In the worst case, there is a risk of impaired consciousness or even loss of consciousness. Doctors call this a fatal hepatic coma.
Hepatorenal syndrome. The damage associated with cirrhosis of the liver also results in kidney failure in the end-stage. Signs of this are water retention (edema) and decreased urine output. A combined liver and kidney failure is usually no longer treatable.
Based on the clear symptoms and the findings of the physical examination, the doctor usually quickly suspects cirrhosis of the liver. Examination methods such as laboratory, ultrasound and, if necessary, a laparoscopy can confirm the diagnosis and assess the extent of liver damage and existing complications. Typical examinations and findings are
- Transaminases and GLDH increased due to liver cell damage
- Gamma-GT, alkaline phosphatase, bilirubin increased due to impaired bile drainage
- Albumin and total protein as well as cholinesterase decreased due to the disturbed protein synthesis
- Ammonia increases due to the impaired detoxification function
- Blood count: anemia due to a lack of vitamins or blood loss in the case of a coagulation disorder
- Blood values to search for the cause of cirrhosis: hepatitis viruses (hepatitis), autoantibodies (primary biliary cholangitis), iron (hemochromatosis), copper (Wilson's disease)
- Ultrasound: nodular remodeling of the liver tissue, changes in the vessels and biliary tract, signs of portal hypertension
- Possibly liver biopsy if the cause is unclear
- Reflection of the stomach and esophagus: look for varicose veins (varices).
Above: Healthy liver in laparoscopy (laparoscopy). The liver surface is smooth and well supplied with blood. Bottom: Cirrhotically altered liver in a patient with moderate cirrhosis of the liver. The nodular remodeling of the liver is easy to see; Deposits of connective tissue lead to a lightening of the liver surface.
Georg Thieme Verlag, Stuttgart
In addition to basic nutritional measures (compensating for vitamin or mineral deficiencies and adequate calorie intake), the therapy of cirrhosis of the liver focuses on averting further damage. This includes:
- The flushing out of the water in the abdominal cavity (ascites) by means of water tablets (diuretics)
- The obliteration of varicose veins in the esophagus and stomach in order to prevent any unstoppable bleeding
- Alcohol is strictly forbidden for the patient in order not to put even more strain on the liver.
Treatment can at least reduce the effects of portal hypertension. One option is to make a short-circuit connection between the portal vein and the vena cava, one portosystemic shunt. It guides the blood past the damaged liver so that pressure is relieved. However, this procedure is associated with an increased risk of hepatic encephalopathy, as the blood is no longer adequately detoxified in the liver. The procedure is not without risk; the risk of death is 5–10%, in emergency operations even 50%.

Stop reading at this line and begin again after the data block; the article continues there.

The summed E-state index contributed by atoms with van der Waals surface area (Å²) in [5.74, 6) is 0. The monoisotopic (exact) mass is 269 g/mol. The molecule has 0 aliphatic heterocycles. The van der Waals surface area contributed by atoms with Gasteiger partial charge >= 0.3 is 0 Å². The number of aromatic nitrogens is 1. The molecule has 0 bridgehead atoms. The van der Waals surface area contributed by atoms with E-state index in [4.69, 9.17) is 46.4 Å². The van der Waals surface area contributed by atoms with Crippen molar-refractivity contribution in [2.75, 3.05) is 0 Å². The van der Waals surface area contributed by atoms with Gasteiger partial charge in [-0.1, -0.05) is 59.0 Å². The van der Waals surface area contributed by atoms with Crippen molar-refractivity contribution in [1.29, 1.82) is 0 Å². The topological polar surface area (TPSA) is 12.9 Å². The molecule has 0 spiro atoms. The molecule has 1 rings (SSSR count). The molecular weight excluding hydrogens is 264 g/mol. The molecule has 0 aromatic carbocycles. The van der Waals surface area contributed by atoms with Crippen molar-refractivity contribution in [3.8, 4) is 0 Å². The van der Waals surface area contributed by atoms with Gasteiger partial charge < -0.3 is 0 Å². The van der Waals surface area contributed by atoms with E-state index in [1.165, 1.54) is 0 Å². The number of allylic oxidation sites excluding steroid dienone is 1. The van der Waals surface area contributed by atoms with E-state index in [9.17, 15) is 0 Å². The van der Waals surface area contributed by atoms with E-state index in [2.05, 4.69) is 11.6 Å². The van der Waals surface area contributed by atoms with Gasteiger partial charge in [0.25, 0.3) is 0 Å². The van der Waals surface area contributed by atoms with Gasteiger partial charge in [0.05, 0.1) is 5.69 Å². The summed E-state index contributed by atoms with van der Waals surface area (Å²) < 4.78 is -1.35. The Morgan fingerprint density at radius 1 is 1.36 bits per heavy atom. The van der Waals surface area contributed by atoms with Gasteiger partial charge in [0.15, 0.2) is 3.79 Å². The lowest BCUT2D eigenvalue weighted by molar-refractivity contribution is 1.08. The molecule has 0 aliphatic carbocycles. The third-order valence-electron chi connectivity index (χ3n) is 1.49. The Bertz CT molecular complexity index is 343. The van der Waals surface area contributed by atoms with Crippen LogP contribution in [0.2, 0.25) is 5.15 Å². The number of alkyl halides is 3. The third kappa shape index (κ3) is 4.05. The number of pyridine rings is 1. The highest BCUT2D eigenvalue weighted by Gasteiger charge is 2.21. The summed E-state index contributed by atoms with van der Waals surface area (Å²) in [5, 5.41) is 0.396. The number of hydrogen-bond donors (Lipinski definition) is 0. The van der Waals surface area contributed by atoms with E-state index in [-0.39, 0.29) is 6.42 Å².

The hope for many patients is Liver transplant Unfortunately, many patients come because of exclusion criteria, e. B. Alcohol addiction, not on the waiting lists. Even if this hurdle has been overcome, the waiting times are relatively long. If a transplant occurs, the doctors either transfer an entire organ (corpse donation) or only part of the liver (split liver transplantation, corpse donation and living donation possible). The 5-year survival rate is then 80%.
In the treatment of hepatic encephalopathy, hepatic coma and hepatorenal syndrome, a cure or causal treatment is not possible. In this case, doctors concentrate on ensuring that the circulatory system is functioning properly.
The prognosis depends on the extent of the cirrhosis and whether there are complications. Doctors often classify cirrhosis of the liver into 3 classes based on 5 factors (albumin level, coagulation, bilirubin, encephalopathy and ascites; Child-Pugh score).
The 1-year survival rate for cirrhosis of the Child A type is almost 100%, for the Child B type 85% and for the Child C type 35%.
Child-Pugh classification   points 1 2 3 Serum albumin concentration in g / dL> 3.5 2.8–3.5 <2.8 Serum bilirubin concentration in mg / dL <2.0 2, 0–3.0> 3.0 Coagulation (Quick value in%)> 70 40–70 <40 Ascites (ascites, sonographic) not moderate Hepatic encephalopathy none Grade I – II> Grade II Child A: 5–6 points ; Child B: 7-9 points; Child C: 10–15 points Your pharmacist recommends
Extracts from milk thistle have a supportive effect in the therapy of liver cirrhosis and other liver damage. The active ingredient complex silymarin stabilizes the liver cell membrane, stimulates the build-up of protein in the liver cells and thereby promotes the regeneration of the liver cells. Silymarin is available as a capsule, tablet, or tincture. It is best to discuss with your doctor whether a therapy with milk thistle extracts is an option for you.
AuthorsDr. med. Arne Schäffler, Dr. Bernadette Andre-Wallis in: Health Today, edited by Dr. med. Arne Schäffler. Trias, Stuttgart, 3rd edition (2014). Revision and update: Dr. med. Sonja Kempinski | last changed on at 10:06